Archive for the ‘Dialogue’ Category

re: Forcing Readers to Read It Your Way

posted 10/31/11

Dear Editor…

To me the use of ellipses, em dashes, and the use of italics to emphasis specific words are very much a part of both the author’s voice but more importantly the character’s voice. Some critiquers have said nothing about the amount of each of these included in my story, while others have had a fit. I want to say, “Have you talked with any teenagers recently, especially teen girls?” My female main character’s POV includes many more these style type things than does the male character’s POV. It’s part of what’s different about their voice.

Would LOVE your take on this,
Beth

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re: Is Your Internal Dialogue Telling You Something?

posted 10/10/11

Dear Editor…

I’m writing a young adult novel in first person that alternates between the 2 main characters’ POV. I’m getting conflicting advice from critiquers about the use of internal dialogue—those not very into YA fiction say I have too much; those accustomed to YA fiction don’t comment on the internal thoughts OR say I need more! Is it a genre thing?

Sincerely,
Beth

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re: Lie, Lay, and Other Grammar Issues in Dialogue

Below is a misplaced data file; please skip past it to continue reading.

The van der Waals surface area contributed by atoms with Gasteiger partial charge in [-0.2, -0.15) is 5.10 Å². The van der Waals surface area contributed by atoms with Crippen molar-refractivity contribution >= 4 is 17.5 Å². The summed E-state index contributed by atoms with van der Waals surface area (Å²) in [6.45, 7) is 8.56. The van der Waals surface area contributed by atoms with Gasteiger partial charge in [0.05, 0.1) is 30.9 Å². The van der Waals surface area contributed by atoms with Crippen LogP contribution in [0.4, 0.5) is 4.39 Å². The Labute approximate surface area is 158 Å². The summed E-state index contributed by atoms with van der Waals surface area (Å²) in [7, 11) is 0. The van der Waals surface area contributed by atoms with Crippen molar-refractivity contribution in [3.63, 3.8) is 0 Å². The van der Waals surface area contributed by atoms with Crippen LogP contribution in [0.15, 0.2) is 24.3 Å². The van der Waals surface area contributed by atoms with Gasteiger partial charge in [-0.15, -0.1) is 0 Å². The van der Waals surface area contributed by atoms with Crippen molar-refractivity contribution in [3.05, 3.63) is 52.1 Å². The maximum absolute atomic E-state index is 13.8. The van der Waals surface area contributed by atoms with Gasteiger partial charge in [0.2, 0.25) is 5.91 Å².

posted 12/27/10

Dear Editor…

I (now) know the difference between lie and lay, but I was wondering if this grammar rule had to be followed in dialogue? I would like my character to talk about “laying out” and tanning but trying to say it grammatically correct seems too stilted and wrong. What’s the verdict?

Sincerely,

Rachel

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re: How Much Talk Is Too Much in YA Fiction?

posted 10/21/10

Dear Editor…

How much dialogue is too much dialogue in a young adult novel?

Sincerely,

Katie

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re: Should She Leave the “g” in Regional Dialect?

posted 4/17/10

Dear Editor…

What is your opinion on the use of dialect? In my MG novel, I rely on it a lot. The dropping of the “g” in knowing, for instance. I need to show how these two girls talk.
Right?

Sincerely,

Robyn

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re: Dare I Swear in a Teen Novel?

posted 4/2/10

Dear Editor…

I’m writing a YA novel and the question of four-letter words has come up. Usually, I avoid them. But I’ve got a scene where two kids argue at school, and it seems natural to have one tell the other to f___ off. “Get lost” just doesn’t cut it. Do you have any suggestions? What is the best policy to follow?

Sincerely,

Shelia

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re: Are Sentence Fragments Worth Fisticuffs?

posted 3/11/10

Dear Editor…

An argument is ensuing in my writing group about “realistic” dialog. On one side are the believers in using clipped dialog as they believe that is the way people speak—all the time. I say sometimes people speak in full sentences, so I use both. What’s the right balance? Assuming two native speakers.

Sincerely,

Bill

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re: The Perils of Swapping Slang

posted 3/5/10

Dear Editor…

Often it seems that dialogue can get choppy and sound too contrived.  How do you establish a more natural conversation, especially when writing with a teen voice and vocabulary?

Sincerely,

Anna

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